Building himself a uniquely personal technique in which he reforms cast-away materials such as bottle caps and copper wire, El Anatsui has been orchestrating works that go against the definitions of any singular medium and dimension. Standing between a vague figuration and an expressive abstraction of bright colors, the artist’s constructions from discarded materials resist to classification in any one form as sculpture, installation or painting.
Trains of Thought, Anatsui’s current show at Jack Shainman Gallery celebrates the artist’s return to the City a year after his first New York exhibition at Brooklyn Museum, titled Gravity and Grace, and his concurring High Line commission, Broken Bridge II. Filling inside the gallery space, the artist’s familiar materials simultaneously recall a familiar buoyancy and a distant narrative from equally distant lands.
Born in Ghana and raised in Nigeria, Anatsui is known for producing all of his works in his studio in Nsukka, Nigeria with the aid of his many studio assistants, who gather these mundane everyday materials to transform into the agents of his detailed structures. Contrary to the ‘narrative‘ aspect of his technique, these materials were once utilitarian objects used by anonymous people, and on Anatsui’s grandiose scale, the works manage to avoid any imposed interpretation or theme.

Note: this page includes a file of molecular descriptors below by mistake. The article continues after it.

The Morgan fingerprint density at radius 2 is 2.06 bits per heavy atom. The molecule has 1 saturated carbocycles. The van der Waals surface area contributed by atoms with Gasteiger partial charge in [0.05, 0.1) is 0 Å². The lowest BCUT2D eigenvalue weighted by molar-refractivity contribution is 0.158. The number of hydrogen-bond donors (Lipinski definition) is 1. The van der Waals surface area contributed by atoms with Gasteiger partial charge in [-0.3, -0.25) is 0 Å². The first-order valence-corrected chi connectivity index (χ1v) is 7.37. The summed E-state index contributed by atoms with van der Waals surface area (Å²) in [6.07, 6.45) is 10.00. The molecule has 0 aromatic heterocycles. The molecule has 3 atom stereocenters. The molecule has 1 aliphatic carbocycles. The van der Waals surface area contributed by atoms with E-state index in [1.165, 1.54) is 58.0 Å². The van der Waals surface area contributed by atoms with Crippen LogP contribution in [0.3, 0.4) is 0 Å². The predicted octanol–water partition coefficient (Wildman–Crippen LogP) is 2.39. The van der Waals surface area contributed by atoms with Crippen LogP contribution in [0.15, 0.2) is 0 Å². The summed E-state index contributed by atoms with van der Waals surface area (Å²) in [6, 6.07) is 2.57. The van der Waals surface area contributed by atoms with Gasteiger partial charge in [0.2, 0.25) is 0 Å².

The works consist primarily of a copper framework, adorned with small pieces of printing plates and found aluminum, creating striking forms in which a wide spectrum of tales, from desolate towns in Africa to tall rises of New York, are conveyed. Newspaper printing plates, with their primary purposes of carrying and delivering data, adjust a statement on the validity of information and its position against the flow of time, taken outside of the creative elements and linear assumptions of the utilitarian object.
Trains of Thoughts I, a spacious floor piece, captures the preeminent state of the exhibition. Countless pieces of intricate materials hold onto distinct features, as their flaws and characteristics unite in a single bodies to assemble voices from numerous spaces and ideologies.
The exhibition is on view through November 15th.
*All images are by Osman Can Yerebakan for Art Observed.
Jack Shainman Gallery [Exhibition Page]